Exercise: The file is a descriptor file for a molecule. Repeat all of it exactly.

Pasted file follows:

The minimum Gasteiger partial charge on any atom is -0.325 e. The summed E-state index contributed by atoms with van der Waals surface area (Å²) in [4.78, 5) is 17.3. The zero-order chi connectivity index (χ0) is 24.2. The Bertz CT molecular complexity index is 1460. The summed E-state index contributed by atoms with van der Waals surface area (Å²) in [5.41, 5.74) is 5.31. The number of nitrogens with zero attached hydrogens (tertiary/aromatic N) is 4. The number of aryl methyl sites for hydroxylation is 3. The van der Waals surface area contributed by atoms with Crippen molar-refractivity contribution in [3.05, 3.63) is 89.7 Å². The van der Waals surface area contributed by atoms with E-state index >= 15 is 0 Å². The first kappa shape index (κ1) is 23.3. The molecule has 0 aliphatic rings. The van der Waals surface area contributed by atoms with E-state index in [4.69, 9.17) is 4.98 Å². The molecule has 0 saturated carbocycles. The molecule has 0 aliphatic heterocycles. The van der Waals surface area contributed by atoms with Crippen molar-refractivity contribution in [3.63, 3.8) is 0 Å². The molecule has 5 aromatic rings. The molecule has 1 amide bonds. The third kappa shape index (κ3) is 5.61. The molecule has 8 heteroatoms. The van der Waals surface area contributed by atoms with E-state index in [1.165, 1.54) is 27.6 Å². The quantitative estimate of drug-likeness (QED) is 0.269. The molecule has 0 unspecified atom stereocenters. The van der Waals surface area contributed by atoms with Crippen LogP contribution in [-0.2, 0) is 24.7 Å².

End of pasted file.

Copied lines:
The minimum Gasteiger partial charge on any atom is -0.325 e. The summed E-state index contributed by atoms with van der Waals surface area (Å²) in [4.78, 5) is 17.3. The zero-order chi connectivity index (χ0) is 24.2. The Bertz CT molecular complexity index is 1460. The summed E-state index contributed by atoms with van der Waals surface area (Å²) in [5.41, 5.74) is 5.31. The number of nitrogens with zero attached hydrogens (tertiary/aromatic N) is 4. The number of aryl methyl sites for hydroxylation is 3. The van der Waals surface area contributed by atoms with Crippen molar-refractivity contribution in [3.05, 3.63) is 89.7 Å². The van der Waals surface area contributed by atoms with E-state index >= 15 is 0 Å². The first kappa shape index (κ1) is 23.3. The molecule has 0 aliphatic rings. The van der Waals surface area contributed by atoms with E-state index in [4.69, 9.17) is 4.98 Å². The molecule has 0 saturated carbocycles. The molecule has 0 aliphatic heterocycles. The van der Waals surface area contributed by atoms with Crippen molar-refractivity contribution in [3.63, 3.8) is 0 Å². The molecule has 5 aromatic rings. The molecule has 1 amide bonds. The third kappa shape index (κ3) is 5.61. The molecule has 8 heteroatoms. The van der Waals surface area contributed by atoms with E-state index in [1.165, 1.54) is 27.6 Å². The quantitative estimate of drug-likeness (QED) is 0.269. The molecule has 0 unspecified atom stereocenters. The van der Waals surface area contributed by atoms with Crippen LogP contribution in [-0.2, 0) is 24.7 Å².